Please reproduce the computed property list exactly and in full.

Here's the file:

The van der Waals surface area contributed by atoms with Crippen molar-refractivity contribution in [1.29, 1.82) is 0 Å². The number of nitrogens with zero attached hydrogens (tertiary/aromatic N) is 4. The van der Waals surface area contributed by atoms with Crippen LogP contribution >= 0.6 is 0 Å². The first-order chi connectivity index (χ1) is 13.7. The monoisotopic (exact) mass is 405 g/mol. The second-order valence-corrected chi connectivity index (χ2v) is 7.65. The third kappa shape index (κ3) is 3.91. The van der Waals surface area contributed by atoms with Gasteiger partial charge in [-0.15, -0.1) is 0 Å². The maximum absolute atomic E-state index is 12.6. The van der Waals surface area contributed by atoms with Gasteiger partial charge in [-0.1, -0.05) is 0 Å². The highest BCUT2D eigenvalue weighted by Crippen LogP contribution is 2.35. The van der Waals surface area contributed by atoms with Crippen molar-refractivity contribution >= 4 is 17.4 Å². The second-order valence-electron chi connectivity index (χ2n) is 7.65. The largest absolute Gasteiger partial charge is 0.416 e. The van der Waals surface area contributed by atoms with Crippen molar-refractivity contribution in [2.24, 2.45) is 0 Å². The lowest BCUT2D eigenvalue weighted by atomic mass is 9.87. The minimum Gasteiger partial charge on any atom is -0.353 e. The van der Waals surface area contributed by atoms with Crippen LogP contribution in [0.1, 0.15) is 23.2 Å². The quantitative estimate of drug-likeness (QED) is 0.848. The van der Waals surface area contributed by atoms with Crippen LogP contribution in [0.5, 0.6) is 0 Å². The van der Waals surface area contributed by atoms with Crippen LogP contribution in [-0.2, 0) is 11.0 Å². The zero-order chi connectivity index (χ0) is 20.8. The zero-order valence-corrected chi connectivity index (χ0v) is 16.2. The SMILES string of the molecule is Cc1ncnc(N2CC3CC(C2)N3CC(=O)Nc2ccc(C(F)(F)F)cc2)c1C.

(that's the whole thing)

The van der Waals surface area contributed by atoms with Crippen molar-refractivity contribution in [1.29, 1.82) is 0 Å². The number of nitrogens with zero attached hydrogens (tertiary/aromatic N) is 4. The van der Waals surface area contributed by atoms with Crippen LogP contribution >= 0.6 is 0 Å². The first-order chi connectivity index (χ1) is 13.7. The monoisotopic (exact) mass is 405 g/mol. The second-order valence-corrected chi connectivity index (χ2v) is 7.65. The third kappa shape index (κ3) is 3.91. The van der Waals surface area contributed by atoms with Gasteiger partial charge in [-0.15, -0.1) is 0 Å². The maximum absolute atomic E-state index is 12.6. The van der Waals surface area contributed by atoms with Gasteiger partial charge in [-0.1, -0.05) is 0 Å². The highest BCUT2D eigenvalue weighted by Crippen LogP contribution is 2.35. The van der Waals surface area contributed by atoms with Crippen molar-refractivity contribution >= 4 is 17.4 Å². The second-order valence-electron chi connectivity index (χ2n) is 7.65. The largest absolute Gasteiger partial charge is 0.416 e. The van der Waals surface area contributed by atoms with Crippen molar-refractivity contribution in [2.24, 2.45) is 0 Å². The lowest BCUT2D eigenvalue weighted by atomic mass is 9.87. The minimum Gasteiger partial charge on any atom is -0.353 e. The van der Waals surface area contributed by atoms with Crippen LogP contribution in [0.1, 0.15) is 23.2 Å². The quantitative estimate of drug-likeness (QED) is 0.848. The van der Waals surface area contributed by atoms with Crippen LogP contribution in [0.5, 0.6) is 0 Å². The van der Waals surface area contributed by atoms with Crippen LogP contribution in [-0.2, 0) is 11.0 Å². The zero-order chi connectivity index (χ0) is 20.8. The zero-order valence-corrected chi connectivity index (χ0v) is 16.2. The SMILES string of the molecule is Cc1ncnc(N2CC3CC(C2)N3CC(=O)Nc2ccc(C(F)(F)F)cc2)c1C.